With July 1 already past the calendar, some considerable changes in superannuation laws are being applied. Here’s how the new super changes can impact your super.
New measures have been set to address different issues; the most important among them is targeted at small super balances that have been eroded by excessive charges and fees.
Small balance fees
There are 21 million super accounts distributed among 15.6 million super fund members, which means that many among us possess funds we do not need.
Such additional accounts are still charging fees, and in some instances, careless members pay huge sums just to keep their super accounts active.
For small balance accounts, this can be quite overwhelming in part due to the yearly fees charged by the super funds, which are plane dollars that often signify a significant percentage of the entire savings.
Things are going to change though, as not super fund will be capable of charging more than 3 per cent over balances below $6,000 since July 1.
Exit fees imposed on members while they want to transfer their money into another fund shall be improved, in a rule designed to help members save $52 million per year.
Do you want insurance?
Another controversial change will ensure that insurance is being provided through super and being presented as “opt-in” for accounts that haven’t been active for sixteen months.
Until recently, all super accounts needed total-and-permanent disability (TPD) and death insurance with extra fees, and anybody who want out adhere to such condition with their super fund.
The new system
This new system reverses that process of requiring unnecessary fees for specific cohorts, although the CEO of the Association of Superannuation Funds of Australia, Martin Fahy, sees a huge problem with this new model.
Dr. Fahy told the News Daily that we must avoid the terrible situation where somebody who serves as a breadwinner is incapacitated of dies and leaves the dependent without support. That is terrible, indeed.
To do something about this problem, the ASFA devised a portal on its website called Time To Check that provides super members with information on what they should consider when opting for insurance.
Dr. Fahy said that the campaign is geared towards encouraging people to make informed decisions and think thoroughly of their personal situation.
So if you’re under any of these mentioned categories, you must think about your responsibilities and needs to those who depend on you.
Should you decide to maintain your insurance, then be sure to get in touch with your fund by June 30 and inform them.
Another scheme that targets small balance accounts by the Australian Taxation Office or ATO begins with cleaning up funds with investments below $6000 and haven’t been active for 16 months while paying minimum returns to the account’s owner.
If you have lost superannuation, the ATO goes to find lost super online – registered active fund – of the same owner and consolidate the previous funds into their active account.
The bottom line here is any funds you have will be consolidated into a single fund to minimize costs and fees.
Accounts that are incapable of automatic consolidation are submitted into a consolidated income until someone claims them, which means that irregular employees and seasonal workers who do not want the Australian Tax Office to suck in their savings must inform their super fund of their plans by June 30.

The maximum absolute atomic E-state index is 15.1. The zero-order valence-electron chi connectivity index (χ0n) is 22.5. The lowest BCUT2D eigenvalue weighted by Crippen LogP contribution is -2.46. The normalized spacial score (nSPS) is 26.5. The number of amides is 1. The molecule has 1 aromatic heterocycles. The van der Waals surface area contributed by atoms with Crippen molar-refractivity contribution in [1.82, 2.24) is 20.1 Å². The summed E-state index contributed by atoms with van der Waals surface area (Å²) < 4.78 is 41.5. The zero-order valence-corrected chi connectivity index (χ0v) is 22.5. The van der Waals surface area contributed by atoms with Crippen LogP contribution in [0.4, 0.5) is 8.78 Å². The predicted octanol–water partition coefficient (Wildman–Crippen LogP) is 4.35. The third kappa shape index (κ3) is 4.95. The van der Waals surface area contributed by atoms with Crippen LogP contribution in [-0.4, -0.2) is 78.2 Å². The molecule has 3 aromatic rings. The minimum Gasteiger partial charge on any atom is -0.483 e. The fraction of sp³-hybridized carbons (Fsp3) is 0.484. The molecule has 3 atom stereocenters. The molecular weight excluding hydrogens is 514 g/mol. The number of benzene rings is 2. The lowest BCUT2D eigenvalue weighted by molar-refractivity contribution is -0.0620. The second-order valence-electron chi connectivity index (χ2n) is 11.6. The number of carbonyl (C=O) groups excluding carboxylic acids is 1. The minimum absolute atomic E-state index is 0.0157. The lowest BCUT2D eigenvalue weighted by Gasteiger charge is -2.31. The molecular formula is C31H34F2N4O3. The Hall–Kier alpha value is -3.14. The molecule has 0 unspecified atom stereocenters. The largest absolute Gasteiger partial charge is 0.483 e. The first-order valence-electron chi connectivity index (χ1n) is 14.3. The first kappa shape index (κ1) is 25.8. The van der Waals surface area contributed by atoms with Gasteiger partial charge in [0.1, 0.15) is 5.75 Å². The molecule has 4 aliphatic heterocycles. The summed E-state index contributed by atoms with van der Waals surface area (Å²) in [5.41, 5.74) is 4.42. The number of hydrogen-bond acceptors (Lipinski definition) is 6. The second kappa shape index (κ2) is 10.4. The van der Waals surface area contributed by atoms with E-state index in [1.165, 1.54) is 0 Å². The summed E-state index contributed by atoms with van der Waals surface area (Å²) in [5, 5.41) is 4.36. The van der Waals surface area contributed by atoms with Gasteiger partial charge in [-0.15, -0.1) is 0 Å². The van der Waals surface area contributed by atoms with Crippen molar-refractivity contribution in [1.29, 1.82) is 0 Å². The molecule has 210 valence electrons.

Changes for retirees
There are some new solutions to answer some of the concerns of retirees since July 1 and will provide them with more opportunities to make contributions. Pensioners can earn $50 or more in a fortnight, making a total of $300 and still maintain a full pension.
Also, retirees at the age range of 65 and 74 with super balances of lesser than $300,000 are allowed to make voluntary super contributions for the first year of retirement without going through a work test.
People under such category can contribute $25,000 in concessional or tax deductible payments or up to $300,000 in non-concessional (non-deductible) payments.
First home buyer’s tax-incentives
Qualified first home buyers are now capable of withdrawing superannuation contributions they have made since July 1, 2018 (up to a specific threshold) to prepare for their first home.
Under the Frist Home Superannuation Saver Scheme or FHSSS, first home buyers making voluntary contributions of at least $15,000 every year into their superannuation can withdraw such amounts (along with related earnings) from their superannuation fund to assist them with their first home deposit.
If qualified, the maximum contribution amount that is withdrawn under such scheme is $30,000 for individual members or $60,000 for couples (along with the associated earnings).
To be capable of withdrawing such money, first home buyers should apply to the Australian Taxation Office, and once qualified, a one-time withdrawal is allowed under such a scheme.
Because of superannuation’s good tax treatment, such an initiative, my aid first home buyers in building a savings deposit faster and increase their savings beyond superannuation.
Such reforms were created to safeguard the retirement savings of Australians by making sure their superannuation in not eroded unnecessarily by premiums and fees over insurance policies they don’t need.
If may be time to evaluate your superannuation and ensure that you know how these new changes can affect your superannuation account. It would also be a wise move to find unclaimed money Australia to see if you can consolidate them and save more money on unnecessary fees.